Context-aware applications are computer systems that make use of implicitly gathered information, such as a person's identity, location, and activity. This is in contrast to traditional computer systems that require explicit user interaction for all input.
This work is addressing two different but related problems. The first is organizing and managing the sensors, data, and services in a meaningful way. The second is doing all of this in a privacy-sensitive manner that provides end-users with greater control and feedback over what information is being collected about them and how that information is being used.
The main abstraction we are developing is InfoSpace. InfoSpaces are repositories of context information designed to be analogous to web sites. That is, in the same way that many people create and manage personal web sites, they would create and manage personal InfoSpaces. While a person would only have one logical InfoSpace, they may have several InfoSpaces that physically reside on multiple devices, thus providing people with high availability even when mobile.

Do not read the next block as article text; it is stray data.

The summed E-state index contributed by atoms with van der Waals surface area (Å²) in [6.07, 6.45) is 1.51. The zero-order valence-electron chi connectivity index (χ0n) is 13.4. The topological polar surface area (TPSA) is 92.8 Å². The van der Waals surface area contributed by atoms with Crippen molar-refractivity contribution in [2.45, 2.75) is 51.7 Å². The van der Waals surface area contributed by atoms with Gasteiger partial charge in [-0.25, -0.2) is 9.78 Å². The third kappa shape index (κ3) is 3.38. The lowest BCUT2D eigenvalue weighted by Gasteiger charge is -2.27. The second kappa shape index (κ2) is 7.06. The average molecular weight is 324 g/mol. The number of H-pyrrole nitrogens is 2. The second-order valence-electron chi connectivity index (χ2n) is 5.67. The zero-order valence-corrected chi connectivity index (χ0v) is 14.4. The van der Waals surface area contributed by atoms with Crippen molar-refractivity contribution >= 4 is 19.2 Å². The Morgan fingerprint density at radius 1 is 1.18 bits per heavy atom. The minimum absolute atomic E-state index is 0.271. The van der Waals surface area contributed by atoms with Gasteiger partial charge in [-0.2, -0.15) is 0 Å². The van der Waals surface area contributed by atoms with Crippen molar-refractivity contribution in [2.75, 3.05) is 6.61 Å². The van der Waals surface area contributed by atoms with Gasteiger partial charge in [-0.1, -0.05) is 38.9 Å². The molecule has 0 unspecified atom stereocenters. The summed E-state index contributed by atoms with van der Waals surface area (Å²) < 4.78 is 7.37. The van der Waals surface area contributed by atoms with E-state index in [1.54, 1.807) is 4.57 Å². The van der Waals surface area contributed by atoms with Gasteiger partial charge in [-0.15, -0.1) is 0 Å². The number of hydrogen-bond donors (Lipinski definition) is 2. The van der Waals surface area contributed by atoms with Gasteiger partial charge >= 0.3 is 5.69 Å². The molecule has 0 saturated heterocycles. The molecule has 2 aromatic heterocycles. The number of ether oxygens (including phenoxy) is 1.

However, systems that collect highly personal information like this are always strongly criticized because of potential privacy threats. To address these legitimate concerns, we are integrating several privacy mechanisms, including basic access control to limit queries, the option to return intentionally ambiguous results, privacy tags for specifying privacy preferences on data that flows from one InfoSpace to another, and user interfaces for helping end-users understand who has been accessing their data.